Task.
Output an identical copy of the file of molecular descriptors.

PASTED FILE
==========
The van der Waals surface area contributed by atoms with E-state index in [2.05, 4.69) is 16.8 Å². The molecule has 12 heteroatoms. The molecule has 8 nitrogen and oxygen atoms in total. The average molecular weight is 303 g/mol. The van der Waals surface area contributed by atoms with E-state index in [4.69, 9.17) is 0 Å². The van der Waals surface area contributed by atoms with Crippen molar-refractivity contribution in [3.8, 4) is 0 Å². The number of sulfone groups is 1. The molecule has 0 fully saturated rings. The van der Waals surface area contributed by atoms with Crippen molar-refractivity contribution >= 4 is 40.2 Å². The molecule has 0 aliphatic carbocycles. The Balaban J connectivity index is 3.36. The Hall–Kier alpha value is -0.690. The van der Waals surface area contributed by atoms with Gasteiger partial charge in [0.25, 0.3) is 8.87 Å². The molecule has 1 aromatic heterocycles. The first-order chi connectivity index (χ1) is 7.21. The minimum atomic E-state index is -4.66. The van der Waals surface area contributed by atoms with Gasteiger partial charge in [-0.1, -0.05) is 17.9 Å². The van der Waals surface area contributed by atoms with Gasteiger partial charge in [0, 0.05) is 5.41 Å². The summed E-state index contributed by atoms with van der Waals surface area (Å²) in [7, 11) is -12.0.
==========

The van der Waals surface area contributed by atoms with E-state index in [2.05, 4.69) is 16.8 Å². The molecule has 12 heteroatoms. The molecule has 8 nitrogen and oxygen atoms in total. The average molecular weight is 303 g/mol. The van der Waals surface area contributed by atoms with E-state index in [4.69, 9.17) is 0 Å². The van der Waals surface area contributed by atoms with Crippen molar-refractivity contribution in [3.8, 4) is 0 Å². The number of sulfone groups is 1. The molecule has 0 fully saturated rings. The van der Waals surface area contributed by atoms with Crippen molar-refractivity contribution >= 4 is 40.2 Å². The molecule has 0 aliphatic carbocycles. The Balaban J connectivity index is 3.36. The Hall–Kier alpha value is -0.690. The van der Waals surface area contributed by atoms with Gasteiger partial charge in [0.25, 0.3) is 8.87 Å². The molecule has 1 aromatic heterocycles. The first-order chi connectivity index (χ1) is 7.21. The minimum atomic E-state index is -4.66. The van der Waals surface area contributed by atoms with Gasteiger partial charge in [-0.1, -0.05) is 17.9 Å². The van der Waals surface area contributed by atoms with Gasteiger partial charge in [0, 0.05) is 5.41 Å². The summed E-state index contributed by atoms with van der Waals surface area (Å²) in [7, 11) is -12.0.